Climate change has become one of the biggest issues of our time, not least because of the campaign of Extinction Rebellion to highlight the dangers we face. Mitigation is central to election manifestos with the Conservatives likely to commit to Zero Carbon by 2050. The Green Party has the same aim for 2030 which is surely unrealistic.
At a recent meeting of the Countryside Forum, Professor Allan Buckwell outlined the recommendations of the UK Climate Change Committee under the chairmanship of Lord Deben, formerly John Selwyn Gummer. Aviation and agriculture are not expected to reach zero emissions by 2050 but early action is critical for farming and land use to achieve the targets set at a 60% reduction. This includes a cut in food consumption and waste with no overall increase in imports and respect for other environmental goals such as water and biodiversity.
Apart from carbon dioxide, of which farming has relatively low emissions, significant emissions of methane and nitrous oxide come from agriculture. As is well known, methane is produced during the digestive process of ruminant animals whilst nitrous oxide is a natural product of the nitrogen cycle in the soil. Methane emissions can be reduced by cutting the number of cattle and sheep and by using feed additives that lower production of the gas during digestion. The target for methane from this enteric fermentation is a cut of 37%. Nitrous oxide emissions can be reduced by the better management of soils, especially the amount and timing of nitrate fertiliser applications.
It has long been argued that consumption of red meat and dairy products should be cut. The argument that such foods are bad for our health has now been largely discredited but many still champion the cause and cite saving the planet from greenhouse gas emissions as a persuasive point. Counter arguments were put forward in this column a fortnight ago. Nevertheless, the technical report of the UK Climate Change Committee suggests that consumption of red meat and dairy products must be cut by 20% by 2050. This may seem modest but, bearing in mind the projected increase in population by 2050, it represents a significant fall per head.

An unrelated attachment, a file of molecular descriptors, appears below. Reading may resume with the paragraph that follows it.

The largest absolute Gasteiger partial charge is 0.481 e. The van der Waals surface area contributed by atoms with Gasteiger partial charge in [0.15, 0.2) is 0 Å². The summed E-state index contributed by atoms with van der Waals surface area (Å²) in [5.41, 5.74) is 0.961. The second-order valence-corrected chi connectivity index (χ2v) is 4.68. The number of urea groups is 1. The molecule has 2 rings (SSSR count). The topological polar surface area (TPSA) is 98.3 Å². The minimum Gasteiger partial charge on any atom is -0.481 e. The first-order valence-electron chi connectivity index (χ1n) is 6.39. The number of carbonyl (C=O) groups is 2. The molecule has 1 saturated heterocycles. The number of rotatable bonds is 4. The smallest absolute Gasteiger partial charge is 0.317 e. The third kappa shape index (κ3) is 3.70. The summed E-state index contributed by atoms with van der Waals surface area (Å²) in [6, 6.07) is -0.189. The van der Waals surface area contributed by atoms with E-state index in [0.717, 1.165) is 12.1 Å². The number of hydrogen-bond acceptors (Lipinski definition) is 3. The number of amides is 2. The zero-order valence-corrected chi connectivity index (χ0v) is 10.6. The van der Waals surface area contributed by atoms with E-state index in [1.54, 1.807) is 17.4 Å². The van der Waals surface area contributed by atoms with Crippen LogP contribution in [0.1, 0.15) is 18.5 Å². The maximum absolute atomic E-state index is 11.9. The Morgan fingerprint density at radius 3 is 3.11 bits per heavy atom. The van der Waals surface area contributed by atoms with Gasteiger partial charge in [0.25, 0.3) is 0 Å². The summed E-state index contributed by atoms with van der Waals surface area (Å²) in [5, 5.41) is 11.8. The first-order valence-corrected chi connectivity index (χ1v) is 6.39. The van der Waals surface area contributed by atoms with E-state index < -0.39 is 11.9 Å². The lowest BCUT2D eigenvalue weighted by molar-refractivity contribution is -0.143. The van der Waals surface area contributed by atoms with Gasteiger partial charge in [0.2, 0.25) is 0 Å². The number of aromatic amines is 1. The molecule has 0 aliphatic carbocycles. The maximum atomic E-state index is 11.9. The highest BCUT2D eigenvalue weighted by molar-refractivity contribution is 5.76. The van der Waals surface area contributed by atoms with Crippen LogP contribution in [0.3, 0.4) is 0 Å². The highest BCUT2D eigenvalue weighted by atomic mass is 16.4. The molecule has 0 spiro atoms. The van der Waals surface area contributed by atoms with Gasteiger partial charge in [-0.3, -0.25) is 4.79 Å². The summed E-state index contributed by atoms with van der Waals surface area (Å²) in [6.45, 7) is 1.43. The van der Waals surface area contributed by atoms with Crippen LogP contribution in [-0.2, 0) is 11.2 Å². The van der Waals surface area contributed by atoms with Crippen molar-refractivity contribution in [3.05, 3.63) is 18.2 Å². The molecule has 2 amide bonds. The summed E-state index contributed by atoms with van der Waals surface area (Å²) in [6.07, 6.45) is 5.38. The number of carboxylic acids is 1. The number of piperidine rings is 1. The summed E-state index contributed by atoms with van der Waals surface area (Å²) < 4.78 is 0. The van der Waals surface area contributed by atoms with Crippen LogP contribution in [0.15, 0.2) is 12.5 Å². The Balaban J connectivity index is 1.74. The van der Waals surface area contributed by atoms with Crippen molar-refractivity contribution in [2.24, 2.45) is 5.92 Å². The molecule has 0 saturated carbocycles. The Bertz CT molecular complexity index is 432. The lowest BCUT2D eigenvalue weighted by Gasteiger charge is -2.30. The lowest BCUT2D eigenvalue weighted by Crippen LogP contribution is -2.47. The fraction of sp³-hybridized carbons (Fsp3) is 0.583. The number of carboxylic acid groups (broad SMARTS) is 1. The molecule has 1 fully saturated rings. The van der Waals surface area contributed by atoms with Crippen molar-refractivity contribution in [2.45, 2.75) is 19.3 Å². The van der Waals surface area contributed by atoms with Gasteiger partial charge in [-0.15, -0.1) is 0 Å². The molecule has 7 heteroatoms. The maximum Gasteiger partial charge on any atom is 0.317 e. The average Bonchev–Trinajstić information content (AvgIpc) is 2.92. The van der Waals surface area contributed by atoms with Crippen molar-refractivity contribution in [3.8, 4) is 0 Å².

It is assumed that this fall in consumption will lead to far fewer cattle and sheep being reared. This, coupled with improved grazing efficiency, should, according to the report, allow over 3.5 million hectares of grassland to go to other uses, made up of a 25% cut in permanent pasture, 17% temporary leys and 29% rough grazing. Improved productivity of arable crops and far less food wastage will give another 715,000 hectares of land for alternative uses.
Not surprisingly, a large part of this redistributed land goes to development, over a million hectares, an increase of 58%. The rest goes to woodland, up 25% to 4.5 million hectares, bioenergy (short rotation coppice and miscanthus) 700,000 hectares, and restored wetlands 717,000 hectares. The target is to plant 30,000 hectares of woodland every year to 2050, 13,000 hectares of agro-forestry and hedgerows, 23,000 hectares of perennial energy crops and the rewetting of 24,000 hectares of peat land.
This is a hugely ambitious programme, bearing in mind that only 1,420 hectares of new woodland was planted in the year to March 2019, far less than the 5,000 hectare target. It will take years to gear up to the level of planting proposed, meaning that the rate will have to far exceed the target in later years. It will also have a profound impact on our landscape. It is clear that much of it will be on grassland, especially rough grazing which is currently in the uplands and downland.
These recommendations are predicated the assumption that growing trees sequester more carbon that growing crops, including grassland. However, there is some evidence that grassland is a more resilient carbon sink than woodland as the carbon is stored underground. In areas subject to drought and wild fires, grassland is less prone to damage and loss of carbon. This ties in with the evidence put forward in Graham Harvey’s book, Grass Fed Nation, the subject of my last column.
The report states that recommendations to mitigate climate change must not compromise other environmental priorities such as water quality and biodiversity. And yet, such compromise is inevitable. A massive tree planting campaign will have a significant impact on the biodiversity of open landscapes, the downland for example.
But the main concern must be the health of our soils. We know that the intensification of agriculture since the ‘green revolution’ of the 1970s, the increased use of fertilisers and pesticides, has degraded our soils to an alarming extent. It has been suggested that, unless drastic action is taken, there is only enough fertility in our soils for another sixty harvests. Reversing this trend and getting more fertility back into our soils must be a priority if we are to feed ourselves as the population of this country expands.
I cannot see how taking 26% of our farmland out of production to grow trees and buildings can improve our soils. 2050 may be a long way off and there may be technological breakthroughs along the way, but making our farming even more intensive could be disastrous. Climate change may be a major priority but it is not the only one.